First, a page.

Robert Downey Jr. says he doesn't regret doing blackface, sparks debate on social media


In a podcast interview with Joe Rogan, actor Robert Downey Jr. expressed zero regrets over playing a character in blackface.

On a Jan. 15 episode of "The Joe Rogan Experience," Rogan asked Downey Jr. whether he would still be able to play his controversial character, Kirk Lazarus, from the 2008 comedy film "Tropic Thunder." In the movie, Lazarus is portrayed as an Australian method actor who, in turn, plays a black character. Downey Jr.'s role was widely perceived as controversial, given the racist history behind the use of blackface.

Speaking to Rogan, Downey Jr. admitting to having his own reservations when Ben Stiller, the director of the film, reached out to him.

"When Ben called and said, 'Hey, I'm doing this thing,' — and, you know, I think Sean Penn may have passed on it or something like that, possibly wisely — and I thought, 'Yeah, I'll do that, and I'll do that after 'Iron Man,'" the actor joked. "And then I started thinking, 'This is a terrible idea.'"

Upon further reflection, however, Downey Jr. said the role seemed to offer an opportunity to call out Hollywood's obsession with pushing the boundaries of acceptable character portrayals.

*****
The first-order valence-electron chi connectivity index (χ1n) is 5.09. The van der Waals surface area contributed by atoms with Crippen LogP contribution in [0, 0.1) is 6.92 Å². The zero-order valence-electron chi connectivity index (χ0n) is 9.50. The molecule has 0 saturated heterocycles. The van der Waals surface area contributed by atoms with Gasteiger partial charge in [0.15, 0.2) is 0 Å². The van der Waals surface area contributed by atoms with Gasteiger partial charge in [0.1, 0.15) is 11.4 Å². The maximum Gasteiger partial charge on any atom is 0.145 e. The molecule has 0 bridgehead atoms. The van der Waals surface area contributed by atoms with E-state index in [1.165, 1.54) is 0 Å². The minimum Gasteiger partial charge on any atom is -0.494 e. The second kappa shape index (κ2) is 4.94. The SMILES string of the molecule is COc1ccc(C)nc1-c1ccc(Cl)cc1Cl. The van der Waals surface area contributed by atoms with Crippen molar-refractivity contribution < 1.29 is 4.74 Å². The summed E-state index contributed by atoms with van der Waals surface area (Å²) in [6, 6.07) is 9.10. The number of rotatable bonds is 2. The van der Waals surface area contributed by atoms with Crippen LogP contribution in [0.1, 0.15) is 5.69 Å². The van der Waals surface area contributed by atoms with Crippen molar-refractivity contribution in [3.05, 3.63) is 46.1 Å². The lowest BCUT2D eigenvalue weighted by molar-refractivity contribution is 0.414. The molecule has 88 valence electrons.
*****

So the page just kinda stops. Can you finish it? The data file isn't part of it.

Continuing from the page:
"I thought, 'Hold on, dude. Get real here. Where is your heart?'" he said. "And my heart is ... I get to be black for a summer, you know, in my mind, so there's something in it for me. The other thing is that I get to hold up to nature the insane self-involved hypocrisy of artists and what they think they're allowed to do on occasion. Just my opinion."

The actor, who compared Stiller to Charlie Chaplin, said the director executed his vision for the film "perfectly," adding that it "was impossible for it to not have it be an offensive nightmare of a movie." Downey Jr. further claimed that "90 percent" of his black friends liked his role in "Tropic Thunder."

When asked again whether performing in blackface would be acceptable in today's political climate, the actor acknowledged that "having a moral psychology is job No. 1," but stressed that the film was about how wrong putting blackface on is.

Downey Jr.'s remarks almost immediately sparked a debate on Twitter, with some defending him and others criticizing him for even accepting the role.

"This is ridiculous," one person wrote in response to the Washington Post's story on the interview. "The whole point of it was a white man playing a white man that was trying to learn how to become a black man for a role ... [in a] movie within a movie. Trying to make one of the nicest men in [the] film a villain, is pathetic @washingtonpost"

"I mean, the joke of it WAS that it was a method actor crawling so far up their own butt that they can't see blackface is a horrible mistake," another tweeted.

Others took issue with how Downey Jr. tried to defend his role.

"I don’t think the problem was with the role he played - is was used to show the absurdity/hypocrisy of Hollywood," one Twitter user posted. "The problem is what he JUST said - using “the friend argument” to justify it. That was unnecessary and showed his lack of understanding."

"The old 'I'm not racist because I have African American friends,'" another quipped.